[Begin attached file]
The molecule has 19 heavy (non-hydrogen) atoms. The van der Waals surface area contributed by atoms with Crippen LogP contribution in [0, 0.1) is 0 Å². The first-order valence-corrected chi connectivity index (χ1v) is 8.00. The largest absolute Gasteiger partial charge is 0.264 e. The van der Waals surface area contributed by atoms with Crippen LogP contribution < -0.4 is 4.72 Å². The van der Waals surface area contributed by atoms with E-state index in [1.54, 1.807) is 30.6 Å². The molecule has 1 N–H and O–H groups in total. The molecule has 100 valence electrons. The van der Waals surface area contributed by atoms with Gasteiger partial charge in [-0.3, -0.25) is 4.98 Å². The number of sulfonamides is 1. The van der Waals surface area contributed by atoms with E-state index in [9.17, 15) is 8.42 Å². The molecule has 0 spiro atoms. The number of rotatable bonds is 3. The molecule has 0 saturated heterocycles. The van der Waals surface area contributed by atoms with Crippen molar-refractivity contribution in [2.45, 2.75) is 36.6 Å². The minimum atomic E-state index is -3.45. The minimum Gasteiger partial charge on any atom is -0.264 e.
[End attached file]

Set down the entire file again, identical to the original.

The molecule has 19 heavy (non-hydrogen) atoms. The van der Waals surface area contributed by atoms with Crippen LogP contribution in [0, 0.1) is 0 Å². The first-order valence-corrected chi connectivity index (χ1v) is 8.00. The largest absolute Gasteiger partial charge is 0.264 e. The van der Waals surface area contributed by atoms with Crippen LogP contribution < -0.4 is 4.72 Å². The van der Waals surface area contributed by atoms with E-state index in [1.54, 1.807) is 30.6 Å². The molecule has 1 N–H and O–H groups in total. The molecule has 100 valence electrons. The van der Waals surface area contributed by atoms with Gasteiger partial charge in [-0.3, -0.25) is 4.98 Å². The number of sulfonamides is 1. The van der Waals surface area contributed by atoms with E-state index in [9.17, 15) is 8.42 Å². The molecule has 0 spiro atoms. The number of rotatable bonds is 3. The molecule has 0 saturated heterocycles. The van der Waals surface area contributed by atoms with Crippen molar-refractivity contribution in [2.45, 2.75) is 36.6 Å². The minimum atomic E-state index is -3.45. The minimum Gasteiger partial charge on any atom is -0.264 e.